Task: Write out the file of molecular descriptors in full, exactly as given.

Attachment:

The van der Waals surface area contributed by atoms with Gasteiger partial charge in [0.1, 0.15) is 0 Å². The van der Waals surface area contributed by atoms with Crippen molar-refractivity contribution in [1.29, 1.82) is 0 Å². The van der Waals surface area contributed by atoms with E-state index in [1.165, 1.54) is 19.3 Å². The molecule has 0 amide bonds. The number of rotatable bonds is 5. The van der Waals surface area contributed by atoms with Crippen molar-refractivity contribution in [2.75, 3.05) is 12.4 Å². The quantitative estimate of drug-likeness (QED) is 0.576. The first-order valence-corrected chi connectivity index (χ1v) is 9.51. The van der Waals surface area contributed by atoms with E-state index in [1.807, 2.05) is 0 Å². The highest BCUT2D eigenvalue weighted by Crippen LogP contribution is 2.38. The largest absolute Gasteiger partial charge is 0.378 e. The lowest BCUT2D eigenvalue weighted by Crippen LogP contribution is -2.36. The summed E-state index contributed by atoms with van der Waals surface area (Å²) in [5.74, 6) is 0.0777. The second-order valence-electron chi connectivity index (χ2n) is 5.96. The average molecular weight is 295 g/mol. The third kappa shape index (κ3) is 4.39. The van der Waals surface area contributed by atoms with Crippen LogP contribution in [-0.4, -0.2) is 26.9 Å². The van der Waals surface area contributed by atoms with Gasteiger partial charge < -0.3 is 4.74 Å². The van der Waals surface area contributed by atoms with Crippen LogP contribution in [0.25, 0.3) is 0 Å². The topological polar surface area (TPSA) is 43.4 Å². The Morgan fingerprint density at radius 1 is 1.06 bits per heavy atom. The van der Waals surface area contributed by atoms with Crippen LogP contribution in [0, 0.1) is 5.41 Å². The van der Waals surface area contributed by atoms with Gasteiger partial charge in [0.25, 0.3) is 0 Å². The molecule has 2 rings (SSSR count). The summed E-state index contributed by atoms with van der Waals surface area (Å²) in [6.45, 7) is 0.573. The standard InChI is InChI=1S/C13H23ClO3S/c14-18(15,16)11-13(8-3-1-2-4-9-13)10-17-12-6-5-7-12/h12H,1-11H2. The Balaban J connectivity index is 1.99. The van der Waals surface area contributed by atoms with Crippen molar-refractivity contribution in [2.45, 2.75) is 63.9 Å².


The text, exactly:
The van der Waals surface area contributed by atoms with Gasteiger partial charge in [0.1, 0.15) is 0 Å². The van der Waals surface area contributed by atoms with Crippen molar-refractivity contribution in [1.29, 1.82) is 0 Å². The van der Waals surface area contributed by atoms with E-state index in [1.165, 1.54) is 19.3 Å². The molecule has 0 amide bonds. The number of rotatable bonds is 5. The van der Waals surface area contributed by atoms with Crippen molar-refractivity contribution in [2.75, 3.05) is 12.4 Å². The quantitative estimate of drug-likeness (QED) is 0.576. The first-order valence-corrected chi connectivity index (χ1v) is 9.51. The van der Waals surface area contributed by atoms with E-state index in [1.807, 2.05) is 0 Å². The highest BCUT2D eigenvalue weighted by Crippen LogP contribution is 2.38. The largest absolute Gasteiger partial charge is 0.378 e. The lowest BCUT2D eigenvalue weighted by Crippen LogP contribution is -2.36. The summed E-state index contributed by atoms with van der Waals surface area (Å²) in [5.74, 6) is 0.0777. The second-order valence-electron chi connectivity index (χ2n) is 5.96. The average molecular weight is 295 g/mol. The third kappa shape index (κ3) is 4.39. The van der Waals surface area contributed by atoms with Crippen LogP contribution in [-0.4, -0.2) is 26.9 Å². The van der Waals surface area contributed by atoms with Gasteiger partial charge < -0.3 is 4.74 Å². The van der Waals surface area contributed by atoms with Crippen LogP contribution in [0.25, 0.3) is 0 Å². The topological polar surface area (TPSA) is 43.4 Å². The Morgan fingerprint density at radius 1 is 1.06 bits per heavy atom. The van der Waals surface area contributed by atoms with Crippen LogP contribution in [0, 0.1) is 5.41 Å². The van der Waals surface area contributed by atoms with Gasteiger partial charge in [0.25, 0.3) is 0 Å². The molecule has 2 rings (SSSR count). The summed E-state index contributed by atoms with van der Waals surface area (Å²) in [6.45, 7) is 0.573. The standard InChI is InChI=1S/C13H23ClO3S/c14-18(15,16)11-13(8-3-1-2-4-9-13)10-17-12-6-5-7-12/h12H,1-11H2. The Balaban J connectivity index is 1.99. The van der Waals surface area contributed by atoms with Crippen molar-refractivity contribution in [2.45, 2.75) is 63.9 Å².